Information traveled a lot slower back then, and the fame that awaited Einstein was more than ten years away.  The major news story that year would be the conclusion of the war between Russia and Japan as well as the election of Theodore Roosevelt to another term as president.  The New York Times would not mention Einstein at all in 1905.  Even in 1919, when Einstein became a famous public figures, some were mystified at the attention.  The astronomer W.J.S. Lockyer stated that Einstein’s ideas “do not personally concern ordinary human beings; only astronomers are affected.”  As we now know, the public was ahead of the curve in discerning the importance of Einstein’s work.

And that interest remains today.  Yet, there is very little opportunity for students to take a formal course in relativity (or quantum mechanics) unless they are college science majors.  Does the mathematics of relativity make it prohibitive for non-science majors to study relativity?  It shouldn’t.  A graduate level course in electromagnetism contains higher order mathematics that is very complex.  Yet, that does not stop us from presenting the concepts of magnetic fields and electrical circuits in grade school.  As educators, we should strive to do the same for relativity.  And I can’t think of a better place to start than that famous equation E = mc2.

*Photo on top of post is sunset at Sturgeon Point 20 mile south of Buffalo.  The light photons recorded in this image were produced via a nuclear fusion reaction in the Sun’s core that occurred 1 million years ago when only 18,500 humans lived on Earth.  Once the photons were released at the Sun’s surface, it took only an additional eight minutes to end their journey on Earth in my camera.  Photo:  Gregory Pijanowski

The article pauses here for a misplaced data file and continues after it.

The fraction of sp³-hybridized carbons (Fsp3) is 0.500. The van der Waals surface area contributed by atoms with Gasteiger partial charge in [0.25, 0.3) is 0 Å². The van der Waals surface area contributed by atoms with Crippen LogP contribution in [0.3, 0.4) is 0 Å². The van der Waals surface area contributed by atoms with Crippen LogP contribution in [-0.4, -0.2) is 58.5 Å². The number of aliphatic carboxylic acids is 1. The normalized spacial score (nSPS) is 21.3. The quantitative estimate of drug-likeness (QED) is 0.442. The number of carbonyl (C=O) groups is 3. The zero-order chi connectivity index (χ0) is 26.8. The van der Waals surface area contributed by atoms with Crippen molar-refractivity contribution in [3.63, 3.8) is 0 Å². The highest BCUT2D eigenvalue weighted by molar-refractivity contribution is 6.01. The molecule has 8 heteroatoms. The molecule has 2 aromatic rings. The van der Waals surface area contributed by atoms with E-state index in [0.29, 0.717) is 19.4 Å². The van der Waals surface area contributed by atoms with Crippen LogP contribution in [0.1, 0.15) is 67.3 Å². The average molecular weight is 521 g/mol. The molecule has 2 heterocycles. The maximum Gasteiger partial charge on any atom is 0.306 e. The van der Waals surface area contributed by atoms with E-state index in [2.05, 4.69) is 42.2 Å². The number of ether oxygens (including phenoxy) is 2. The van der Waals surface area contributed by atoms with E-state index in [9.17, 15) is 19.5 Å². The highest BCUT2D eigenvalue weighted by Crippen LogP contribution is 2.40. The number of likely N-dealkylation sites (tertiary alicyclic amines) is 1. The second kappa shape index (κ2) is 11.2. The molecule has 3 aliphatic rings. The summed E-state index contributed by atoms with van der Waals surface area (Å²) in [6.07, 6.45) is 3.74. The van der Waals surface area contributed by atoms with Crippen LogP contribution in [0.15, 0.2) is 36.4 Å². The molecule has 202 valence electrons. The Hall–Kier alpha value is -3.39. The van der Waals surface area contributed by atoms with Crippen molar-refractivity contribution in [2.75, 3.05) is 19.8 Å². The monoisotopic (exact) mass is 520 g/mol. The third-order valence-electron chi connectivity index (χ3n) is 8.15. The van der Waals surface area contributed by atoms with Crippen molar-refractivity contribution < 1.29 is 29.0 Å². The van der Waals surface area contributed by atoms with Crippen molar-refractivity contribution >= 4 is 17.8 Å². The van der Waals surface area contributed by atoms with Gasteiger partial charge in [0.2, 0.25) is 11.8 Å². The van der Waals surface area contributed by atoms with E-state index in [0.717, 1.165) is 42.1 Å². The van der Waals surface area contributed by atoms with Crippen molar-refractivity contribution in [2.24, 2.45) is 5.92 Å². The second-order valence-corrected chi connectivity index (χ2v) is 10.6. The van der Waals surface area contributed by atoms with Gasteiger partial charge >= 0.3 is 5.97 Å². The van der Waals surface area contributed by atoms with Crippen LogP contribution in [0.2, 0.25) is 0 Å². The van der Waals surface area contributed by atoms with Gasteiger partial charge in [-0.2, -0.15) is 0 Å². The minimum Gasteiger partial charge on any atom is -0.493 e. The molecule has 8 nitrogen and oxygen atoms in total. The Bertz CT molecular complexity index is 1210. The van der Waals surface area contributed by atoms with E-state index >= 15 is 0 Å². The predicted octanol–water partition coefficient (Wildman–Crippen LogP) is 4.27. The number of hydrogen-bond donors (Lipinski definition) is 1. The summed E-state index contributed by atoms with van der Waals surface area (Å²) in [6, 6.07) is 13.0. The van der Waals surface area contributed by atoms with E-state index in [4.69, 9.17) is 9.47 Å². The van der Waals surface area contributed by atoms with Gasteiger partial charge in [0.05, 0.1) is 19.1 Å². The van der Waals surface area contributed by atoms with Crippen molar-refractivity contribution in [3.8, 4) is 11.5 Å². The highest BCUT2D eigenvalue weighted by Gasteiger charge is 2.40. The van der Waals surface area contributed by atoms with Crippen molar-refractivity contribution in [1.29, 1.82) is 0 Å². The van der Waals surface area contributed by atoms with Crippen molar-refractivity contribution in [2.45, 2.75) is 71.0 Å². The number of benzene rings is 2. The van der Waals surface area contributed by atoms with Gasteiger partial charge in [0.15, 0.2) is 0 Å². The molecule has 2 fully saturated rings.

One thought on “Elementary Einstein”

  1. Cool stuff. I like
    The term kg*m2/s2 is a unit of energy called a Joule (J). So as Mr. Spock is beaming down to the planet surface, his body is converted to 8.1 x 1018 J of energy. Exactly how much energy is that? Well, the average amount of energy consumed in the United States each month is 8.33 x 1018 J. That’s right, if you converted your body to energy, it would almost provide enough to power the United States for an entire month. As you can see, a small amount of matter has a whole lot of energy contained with it.